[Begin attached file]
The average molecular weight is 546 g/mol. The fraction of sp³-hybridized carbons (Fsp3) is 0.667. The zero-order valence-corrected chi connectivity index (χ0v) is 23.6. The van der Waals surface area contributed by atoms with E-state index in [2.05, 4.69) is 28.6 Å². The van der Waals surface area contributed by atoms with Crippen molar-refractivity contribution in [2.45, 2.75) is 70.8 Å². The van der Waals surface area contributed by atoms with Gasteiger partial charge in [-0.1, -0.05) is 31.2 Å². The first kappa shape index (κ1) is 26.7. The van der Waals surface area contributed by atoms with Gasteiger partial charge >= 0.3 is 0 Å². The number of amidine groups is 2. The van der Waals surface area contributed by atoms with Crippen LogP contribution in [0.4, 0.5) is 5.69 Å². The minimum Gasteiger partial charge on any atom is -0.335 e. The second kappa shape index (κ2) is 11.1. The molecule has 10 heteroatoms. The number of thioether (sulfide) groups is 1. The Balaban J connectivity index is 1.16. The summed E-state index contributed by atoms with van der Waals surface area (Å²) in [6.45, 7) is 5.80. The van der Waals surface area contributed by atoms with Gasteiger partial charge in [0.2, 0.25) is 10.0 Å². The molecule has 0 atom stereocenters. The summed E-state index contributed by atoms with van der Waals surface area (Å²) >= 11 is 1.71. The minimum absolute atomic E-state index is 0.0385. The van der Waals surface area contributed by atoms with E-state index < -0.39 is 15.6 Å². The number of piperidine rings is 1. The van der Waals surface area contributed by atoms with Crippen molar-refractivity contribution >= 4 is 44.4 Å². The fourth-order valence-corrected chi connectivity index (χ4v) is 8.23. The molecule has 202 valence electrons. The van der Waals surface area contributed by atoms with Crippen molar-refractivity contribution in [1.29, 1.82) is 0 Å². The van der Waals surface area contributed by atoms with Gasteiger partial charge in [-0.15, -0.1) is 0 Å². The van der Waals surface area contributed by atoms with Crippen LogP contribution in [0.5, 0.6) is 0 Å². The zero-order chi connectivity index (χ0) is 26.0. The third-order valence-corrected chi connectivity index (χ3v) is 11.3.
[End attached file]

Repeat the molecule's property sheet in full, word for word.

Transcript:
The average molecular weight is 546 g/mol. The fraction of sp³-hybridized carbons (Fsp3) is 0.667. The zero-order valence-corrected chi connectivity index (χ0v) is 23.6. The van der Waals surface area contributed by atoms with E-state index in [2.05, 4.69) is 28.6 Å². The van der Waals surface area contributed by atoms with Crippen molar-refractivity contribution in [2.45, 2.75) is 70.8 Å². The van der Waals surface area contributed by atoms with Gasteiger partial charge in [-0.1, -0.05) is 31.2 Å². The first kappa shape index (κ1) is 26.7. The van der Waals surface area contributed by atoms with Gasteiger partial charge >= 0.3 is 0 Å². The number of amidine groups is 2. The van der Waals surface area contributed by atoms with Crippen LogP contribution in [0.4, 0.5) is 5.69 Å². The minimum Gasteiger partial charge on any atom is -0.335 e. The second kappa shape index (κ2) is 11.1. The molecule has 10 heteroatoms. The number of thioether (sulfide) groups is 1. The Balaban J connectivity index is 1.16. The summed E-state index contributed by atoms with van der Waals surface area (Å²) in [6.45, 7) is 5.80. The van der Waals surface area contributed by atoms with Gasteiger partial charge in [0.2, 0.25) is 10.0 Å². The molecule has 0 atom stereocenters. The summed E-state index contributed by atoms with van der Waals surface area (Å²) >= 11 is 1.71. The minimum absolute atomic E-state index is 0.0385. The van der Waals surface area contributed by atoms with E-state index < -0.39 is 15.6 Å². The number of piperidine rings is 1. The van der Waals surface area contributed by atoms with Crippen molar-refractivity contribution >= 4 is 44.4 Å². The fourth-order valence-corrected chi connectivity index (χ4v) is 8.23. The molecule has 202 valence electrons. The van der Waals surface area contributed by atoms with Crippen molar-refractivity contribution in [1.29, 1.82) is 0 Å². The van der Waals surface area contributed by atoms with Gasteiger partial charge in [-0.15, -0.1) is 0 Å². The van der Waals surface area contributed by atoms with Crippen LogP contribution in [0.5, 0.6) is 0 Å². The zero-order chi connectivity index (χ0) is 26.0. The third-order valence-corrected chi connectivity index (χ3v) is 11.3.